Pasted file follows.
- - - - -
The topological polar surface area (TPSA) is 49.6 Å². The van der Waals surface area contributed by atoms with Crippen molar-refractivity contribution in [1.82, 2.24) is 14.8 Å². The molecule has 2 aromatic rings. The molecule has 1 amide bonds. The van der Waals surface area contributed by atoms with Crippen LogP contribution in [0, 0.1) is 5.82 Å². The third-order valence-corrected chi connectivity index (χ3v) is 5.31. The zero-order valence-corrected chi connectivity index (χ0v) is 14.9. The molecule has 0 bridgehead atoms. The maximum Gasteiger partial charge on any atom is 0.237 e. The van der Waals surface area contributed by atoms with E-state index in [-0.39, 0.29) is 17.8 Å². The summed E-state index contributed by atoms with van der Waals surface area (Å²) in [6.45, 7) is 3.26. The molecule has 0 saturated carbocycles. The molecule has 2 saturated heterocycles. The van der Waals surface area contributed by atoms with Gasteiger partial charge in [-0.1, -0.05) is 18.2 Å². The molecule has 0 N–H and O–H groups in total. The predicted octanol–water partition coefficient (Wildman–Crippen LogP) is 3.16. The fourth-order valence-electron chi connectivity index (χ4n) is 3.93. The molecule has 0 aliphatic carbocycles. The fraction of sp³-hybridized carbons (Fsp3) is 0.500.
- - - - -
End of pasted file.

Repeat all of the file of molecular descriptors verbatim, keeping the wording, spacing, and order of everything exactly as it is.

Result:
The topological polar surface area (TPSA) is 49.6 Å². The van der Waals surface area contributed by atoms with Crippen molar-refractivity contribution in [1.82, 2.24) is 14.8 Å². The molecule has 2 aromatic rings. The molecule has 1 amide bonds. The van der Waals surface area contributed by atoms with Crippen LogP contribution in [0, 0.1) is 5.82 Å². The third-order valence-corrected chi connectivity index (χ3v) is 5.31. The zero-order valence-corrected chi connectivity index (χ0v) is 14.9. The molecule has 0 bridgehead atoms. The maximum Gasteiger partial charge on any atom is 0.237 e. The van der Waals surface area contributed by atoms with E-state index in [-0.39, 0.29) is 17.8 Å². The summed E-state index contributed by atoms with van der Waals surface area (Å²) in [6.45, 7) is 3.26. The molecule has 0 saturated carbocycles. The molecule has 2 saturated heterocycles. The van der Waals surface area contributed by atoms with Gasteiger partial charge in [-0.1, -0.05) is 18.2 Å². The molecule has 0 N–H and O–H groups in total. The predicted octanol–water partition coefficient (Wildman–Crippen LogP) is 3.16. The fourth-order valence-electron chi connectivity index (χ4n) is 3.93. The molecule has 0 aliphatic carbocycles. The fraction of sp³-hybridized carbons (Fsp3) is 0.500.